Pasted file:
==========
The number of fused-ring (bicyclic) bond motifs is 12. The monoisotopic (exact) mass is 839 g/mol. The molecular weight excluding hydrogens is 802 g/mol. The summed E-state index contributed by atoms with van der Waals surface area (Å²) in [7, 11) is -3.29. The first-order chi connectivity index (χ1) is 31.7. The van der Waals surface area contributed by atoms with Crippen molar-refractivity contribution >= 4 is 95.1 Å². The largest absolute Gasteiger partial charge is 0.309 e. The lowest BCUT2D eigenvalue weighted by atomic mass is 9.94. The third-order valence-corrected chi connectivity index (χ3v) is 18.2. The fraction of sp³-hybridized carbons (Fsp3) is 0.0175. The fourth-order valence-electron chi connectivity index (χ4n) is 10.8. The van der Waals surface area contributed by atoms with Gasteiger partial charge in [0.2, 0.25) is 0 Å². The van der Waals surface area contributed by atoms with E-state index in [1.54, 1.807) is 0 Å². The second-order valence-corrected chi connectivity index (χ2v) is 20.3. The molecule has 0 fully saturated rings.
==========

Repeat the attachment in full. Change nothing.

The number of fused-ring (bicyclic) bond motifs is 12. The monoisotopic (exact) mass is 839 g/mol. The molecular weight excluding hydrogens is 802 g/mol. The summed E-state index contributed by atoms with van der Waals surface area (Å²) in [7, 11) is -3.29. The first-order chi connectivity index (χ1) is 31.7. The van der Waals surface area contributed by atoms with Crippen molar-refractivity contribution >= 4 is 95.1 Å². The largest absolute Gasteiger partial charge is 0.309 e. The lowest BCUT2D eigenvalue weighted by atomic mass is 9.94. The third-order valence-corrected chi connectivity index (χ3v) is 18.2. The fraction of sp³-hybridized carbons (Fsp3) is 0.0175. The fourth-order valence-electron chi connectivity index (χ4n) is 10.8. The van der Waals surface area contributed by atoms with Gasteiger partial charge in [0.2, 0.25) is 0 Å². The van der Waals surface area contributed by atoms with E-state index in [1.54, 1.807) is 0 Å². The second-order valence-corrected chi connectivity index (χ2v) is 20.3. The molecule has 0 fully saturated rings.